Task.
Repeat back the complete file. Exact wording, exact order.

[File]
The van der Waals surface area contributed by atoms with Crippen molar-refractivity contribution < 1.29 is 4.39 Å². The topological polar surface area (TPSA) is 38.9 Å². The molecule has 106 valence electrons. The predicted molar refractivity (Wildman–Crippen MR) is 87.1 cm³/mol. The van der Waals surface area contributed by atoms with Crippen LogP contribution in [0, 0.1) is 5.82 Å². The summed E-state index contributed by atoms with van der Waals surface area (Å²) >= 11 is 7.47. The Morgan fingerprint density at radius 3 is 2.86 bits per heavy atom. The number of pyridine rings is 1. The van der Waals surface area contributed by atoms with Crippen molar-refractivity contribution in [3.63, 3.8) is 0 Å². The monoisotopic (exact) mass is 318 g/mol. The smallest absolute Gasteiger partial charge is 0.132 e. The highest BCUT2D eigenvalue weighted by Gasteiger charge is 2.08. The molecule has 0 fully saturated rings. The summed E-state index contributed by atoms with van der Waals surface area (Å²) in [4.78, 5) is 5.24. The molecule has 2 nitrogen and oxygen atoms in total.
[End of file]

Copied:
The van der Waals surface area contributed by atoms with Crippen molar-refractivity contribution < 1.29 is 4.39 Å². The topological polar surface area (TPSA) is 38.9 Å². The molecule has 106 valence electrons. The predicted molar refractivity (Wildman–Crippen MR) is 87.1 cm³/mol. The van der Waals surface area contributed by atoms with Crippen LogP contribution in [0, 0.1) is 5.82 Å². The summed E-state index contributed by atoms with van der Waals surface area (Å²) >= 11 is 7.47. The Morgan fingerprint density at radius 3 is 2.86 bits per heavy atom. The number of pyridine rings is 1. The van der Waals surface area contributed by atoms with Crippen molar-refractivity contribution in [3.63, 3.8) is 0 Å². The monoisotopic (exact) mass is 318 g/mol. The smallest absolute Gasteiger partial charge is 0.132 e. The highest BCUT2D eigenvalue weighted by Gasteiger charge is 2.08. The molecule has 0 fully saturated rings. The summed E-state index contributed by atoms with van der Waals surface area (Å²) in [4.78, 5) is 5.24. The molecule has 2 nitrogen and oxygen atoms in total.